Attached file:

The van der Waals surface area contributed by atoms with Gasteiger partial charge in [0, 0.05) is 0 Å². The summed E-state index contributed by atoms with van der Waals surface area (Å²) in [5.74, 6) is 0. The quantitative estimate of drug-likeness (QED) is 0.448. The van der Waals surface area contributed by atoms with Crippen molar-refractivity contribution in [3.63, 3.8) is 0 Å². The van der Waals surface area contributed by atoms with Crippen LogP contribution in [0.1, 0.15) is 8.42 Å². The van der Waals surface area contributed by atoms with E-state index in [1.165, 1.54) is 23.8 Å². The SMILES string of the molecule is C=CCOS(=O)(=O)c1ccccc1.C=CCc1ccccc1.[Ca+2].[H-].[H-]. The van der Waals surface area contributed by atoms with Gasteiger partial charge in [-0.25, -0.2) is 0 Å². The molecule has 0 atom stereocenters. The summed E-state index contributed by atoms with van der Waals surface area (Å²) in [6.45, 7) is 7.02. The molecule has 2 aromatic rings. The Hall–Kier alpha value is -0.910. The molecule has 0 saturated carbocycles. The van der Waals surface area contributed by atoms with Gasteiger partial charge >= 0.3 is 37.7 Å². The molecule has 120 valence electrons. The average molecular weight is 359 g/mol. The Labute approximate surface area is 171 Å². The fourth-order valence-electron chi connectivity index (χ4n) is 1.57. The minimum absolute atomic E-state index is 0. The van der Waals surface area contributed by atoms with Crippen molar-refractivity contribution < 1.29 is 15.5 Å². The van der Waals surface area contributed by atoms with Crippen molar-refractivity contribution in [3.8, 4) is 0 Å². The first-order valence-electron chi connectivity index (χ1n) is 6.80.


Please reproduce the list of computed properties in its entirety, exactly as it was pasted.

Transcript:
The van der Waals surface area contributed by atoms with Gasteiger partial charge in [0, 0.05) is 0 Å². The summed E-state index contributed by atoms with van der Waals surface area (Å²) in [5.74, 6) is 0. The quantitative estimate of drug-likeness (QED) is 0.448. The van der Waals surface area contributed by atoms with Crippen molar-refractivity contribution in [3.63, 3.8) is 0 Å². The van der Waals surface area contributed by atoms with Crippen LogP contribution in [0.1, 0.15) is 8.42 Å². The van der Waals surface area contributed by atoms with E-state index in [1.165, 1.54) is 23.8 Å². The SMILES string of the molecule is C=CCOS(=O)(=O)c1ccccc1.C=CCc1ccccc1.[Ca+2].[H-].[H-]. The van der Waals surface area contributed by atoms with Gasteiger partial charge in [-0.25, -0.2) is 0 Å². The molecule has 0 atom stereocenters. The summed E-state index contributed by atoms with van der Waals surface area (Å²) in [6.45, 7) is 7.02. The molecule has 2 aromatic rings. The Hall–Kier alpha value is -0.910. The molecule has 0 saturated carbocycles. The van der Waals surface area contributed by atoms with Gasteiger partial charge >= 0.3 is 37.7 Å². The molecule has 120 valence electrons. The average molecular weight is 359 g/mol. The Labute approximate surface area is 171 Å². The fourth-order valence-electron chi connectivity index (χ4n) is 1.57. The minimum absolute atomic E-state index is 0. The van der Waals surface area contributed by atoms with Crippen molar-refractivity contribution < 1.29 is 15.5 Å². The van der Waals surface area contributed by atoms with Crippen molar-refractivity contribution in [3.8, 4) is 0 Å². The first-order valence-electron chi connectivity index (χ1n) is 6.80.